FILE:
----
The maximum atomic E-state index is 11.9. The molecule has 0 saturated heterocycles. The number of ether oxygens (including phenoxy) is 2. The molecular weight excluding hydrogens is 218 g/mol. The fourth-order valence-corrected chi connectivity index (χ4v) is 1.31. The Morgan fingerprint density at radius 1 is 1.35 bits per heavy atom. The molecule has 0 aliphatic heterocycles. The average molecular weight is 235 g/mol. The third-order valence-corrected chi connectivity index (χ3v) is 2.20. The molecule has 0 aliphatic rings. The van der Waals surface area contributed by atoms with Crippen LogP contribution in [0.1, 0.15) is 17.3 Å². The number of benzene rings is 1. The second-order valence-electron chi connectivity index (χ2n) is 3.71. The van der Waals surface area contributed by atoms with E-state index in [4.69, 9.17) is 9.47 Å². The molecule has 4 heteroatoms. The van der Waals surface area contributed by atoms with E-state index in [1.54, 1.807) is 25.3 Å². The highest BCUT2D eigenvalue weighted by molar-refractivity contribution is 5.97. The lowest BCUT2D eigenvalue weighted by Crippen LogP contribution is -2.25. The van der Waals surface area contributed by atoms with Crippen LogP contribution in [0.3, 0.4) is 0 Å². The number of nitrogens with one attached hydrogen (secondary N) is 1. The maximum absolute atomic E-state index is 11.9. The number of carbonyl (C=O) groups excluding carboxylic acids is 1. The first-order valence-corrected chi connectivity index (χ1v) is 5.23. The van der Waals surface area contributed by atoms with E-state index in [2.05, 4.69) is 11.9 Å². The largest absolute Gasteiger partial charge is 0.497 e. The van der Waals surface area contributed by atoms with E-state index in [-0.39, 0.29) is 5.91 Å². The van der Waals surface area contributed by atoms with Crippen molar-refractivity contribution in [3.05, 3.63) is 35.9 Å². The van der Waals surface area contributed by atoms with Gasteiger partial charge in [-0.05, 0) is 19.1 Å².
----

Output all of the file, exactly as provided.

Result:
The maximum atomic E-state index is 11.9. The molecule has 0 saturated heterocycles. The number of ether oxygens (including phenoxy) is 2. The molecular weight excluding hydrogens is 218 g/mol. The fourth-order valence-corrected chi connectivity index (χ4v) is 1.31. The Morgan fingerprint density at radius 1 is 1.35 bits per heavy atom. The molecule has 0 aliphatic heterocycles. The average molecular weight is 235 g/mol. The third-order valence-corrected chi connectivity index (χ3v) is 2.20. The molecule has 0 aliphatic rings. The van der Waals surface area contributed by atoms with Crippen LogP contribution in [0.1, 0.15) is 17.3 Å². The number of benzene rings is 1. The second-order valence-electron chi connectivity index (χ2n) is 3.71. The van der Waals surface area contributed by atoms with E-state index in [4.69, 9.17) is 9.47 Å². The molecule has 4 heteroatoms. The van der Waals surface area contributed by atoms with E-state index in [1.54, 1.807) is 25.3 Å². The highest BCUT2D eigenvalue weighted by molar-refractivity contribution is 5.97. The lowest BCUT2D eigenvalue weighted by Crippen LogP contribution is -2.25. The van der Waals surface area contributed by atoms with Crippen LogP contribution in [0.3, 0.4) is 0 Å². The number of nitrogens with one attached hydrogen (secondary N) is 1. The maximum absolute atomic E-state index is 11.9. The number of carbonyl (C=O) groups excluding carboxylic acids is 1. The first-order valence-corrected chi connectivity index (χ1v) is 5.23. The van der Waals surface area contributed by atoms with E-state index in [2.05, 4.69) is 11.9 Å². The largest absolute Gasteiger partial charge is 0.497 e. The van der Waals surface area contributed by atoms with E-state index in [-0.39, 0.29) is 5.91 Å². The van der Waals surface area contributed by atoms with Crippen molar-refractivity contribution in [3.05, 3.63) is 35.9 Å². The van der Waals surface area contributed by atoms with Gasteiger partial charge in [-0.05, 0) is 19.1 Å².